Newspaper Page Text
COLUMBIA, s. g
?aturday Horning, August 20,1870.
Jadge Orr'? Views.
Our readers have had tho opportunity
to form their own opinion as to tho
political couree recommended to the
white people of South Carolina by Judge
Circumstances have thus far restricted
our comments thereupon, to a few lines
of emphatio dissent. Our purpose now
is not to review all the extraordinary
statements and speculations of the
Judge, but briefly to expose his fallacies,
and to suggest the insufficiency of his
Btudied plea. Judge Orr "will voto for
Scott and Ransi?r." This is the propo
position that he commences with, and
causes to stand out in bold relief. Well,
so much the worse for him, that he pro?
poses so to do, when the better ticket of
Carpenter and Butler stands before him.
In the seoond place, Judge Orr objects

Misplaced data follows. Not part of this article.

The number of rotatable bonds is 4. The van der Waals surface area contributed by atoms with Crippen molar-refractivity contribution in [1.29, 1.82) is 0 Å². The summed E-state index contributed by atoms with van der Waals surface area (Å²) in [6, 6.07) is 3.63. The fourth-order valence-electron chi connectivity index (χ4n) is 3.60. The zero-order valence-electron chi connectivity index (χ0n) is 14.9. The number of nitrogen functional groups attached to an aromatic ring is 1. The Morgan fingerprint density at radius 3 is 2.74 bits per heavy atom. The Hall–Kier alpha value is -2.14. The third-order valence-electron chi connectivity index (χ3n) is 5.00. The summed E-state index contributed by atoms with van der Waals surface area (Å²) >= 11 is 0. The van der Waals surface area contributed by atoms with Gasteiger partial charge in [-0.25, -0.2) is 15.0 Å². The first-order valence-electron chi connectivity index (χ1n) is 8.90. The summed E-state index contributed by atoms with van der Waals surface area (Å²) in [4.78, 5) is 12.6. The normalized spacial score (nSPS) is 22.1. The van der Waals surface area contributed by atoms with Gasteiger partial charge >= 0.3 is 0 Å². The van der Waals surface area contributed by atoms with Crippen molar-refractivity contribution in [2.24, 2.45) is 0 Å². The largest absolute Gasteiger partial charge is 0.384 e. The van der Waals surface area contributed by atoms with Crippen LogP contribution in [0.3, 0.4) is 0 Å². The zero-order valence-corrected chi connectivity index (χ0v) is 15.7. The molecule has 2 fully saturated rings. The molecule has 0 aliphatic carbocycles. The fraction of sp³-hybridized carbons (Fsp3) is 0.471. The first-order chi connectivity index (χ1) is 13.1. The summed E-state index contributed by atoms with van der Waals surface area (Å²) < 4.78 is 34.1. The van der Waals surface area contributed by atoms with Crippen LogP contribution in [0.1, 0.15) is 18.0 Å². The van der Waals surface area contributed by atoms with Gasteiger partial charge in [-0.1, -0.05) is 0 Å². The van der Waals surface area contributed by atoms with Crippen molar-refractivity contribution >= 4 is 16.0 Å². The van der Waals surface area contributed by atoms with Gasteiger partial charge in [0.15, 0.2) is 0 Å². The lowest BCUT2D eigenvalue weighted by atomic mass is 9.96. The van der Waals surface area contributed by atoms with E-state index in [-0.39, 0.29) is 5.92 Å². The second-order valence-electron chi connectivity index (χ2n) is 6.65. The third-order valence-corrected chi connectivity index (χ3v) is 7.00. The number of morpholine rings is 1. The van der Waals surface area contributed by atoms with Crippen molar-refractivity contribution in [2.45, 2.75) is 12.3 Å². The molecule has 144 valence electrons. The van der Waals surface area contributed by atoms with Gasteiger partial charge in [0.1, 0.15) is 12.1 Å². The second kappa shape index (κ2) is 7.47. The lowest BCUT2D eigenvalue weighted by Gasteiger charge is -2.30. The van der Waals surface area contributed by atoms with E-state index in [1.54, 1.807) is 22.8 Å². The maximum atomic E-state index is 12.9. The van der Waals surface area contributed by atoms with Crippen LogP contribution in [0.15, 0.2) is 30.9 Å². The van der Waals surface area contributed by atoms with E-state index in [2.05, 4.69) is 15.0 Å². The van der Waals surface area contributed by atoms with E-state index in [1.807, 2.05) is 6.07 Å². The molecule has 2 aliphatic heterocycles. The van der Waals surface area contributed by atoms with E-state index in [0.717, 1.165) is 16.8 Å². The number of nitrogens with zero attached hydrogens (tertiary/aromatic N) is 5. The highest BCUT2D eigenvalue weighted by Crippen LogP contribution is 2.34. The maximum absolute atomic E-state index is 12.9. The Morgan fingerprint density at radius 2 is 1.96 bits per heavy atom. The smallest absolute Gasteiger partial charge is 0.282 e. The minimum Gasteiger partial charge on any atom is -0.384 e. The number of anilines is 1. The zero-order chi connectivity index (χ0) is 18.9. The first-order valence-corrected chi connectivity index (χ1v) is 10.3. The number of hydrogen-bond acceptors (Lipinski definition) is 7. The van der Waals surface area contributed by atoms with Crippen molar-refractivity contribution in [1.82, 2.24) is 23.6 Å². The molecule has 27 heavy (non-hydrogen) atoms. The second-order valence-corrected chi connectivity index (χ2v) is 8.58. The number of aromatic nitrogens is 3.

to the reform movement, not because it
is wrong in principle, not because it is
uncalled-for by the exigences of the case,
but because, in his own judgment, it j
does not promise success. Here Judge
Orr betrays his great woakness-his
utter- unreliability to be the trusted
adviser of an honorable, high-toned
community. Assume,, that success is
not promised. Is all to be. sacrificed for
success, either in political affairs or out?
side of them? Are not some kinds of
victory more disastrohs than defeat?
Does Judge Orr.thus propose to corrupt
the youth and the manhood of the State,
by suggesting that success is to bo orite
rion ever of merit, and the rr.easure of
political aotion? Is he prepp.red to say,
"My fellow-citizens, be successful-by
fair means, if possible; but by means
fair or foul, be SUCCESSFUL." This is
monstrous in ethics-oven in political
ethics-and yet this is virtually tho
ethics of Orr and his school of politi?
cians. Their's .is Bacon's "philosophy
of fruit," and Bacon's philosophy, too,
not in its best aspect. And yet Bacon
has been called "wisest, brightest and
meanest of mankind." Let Judge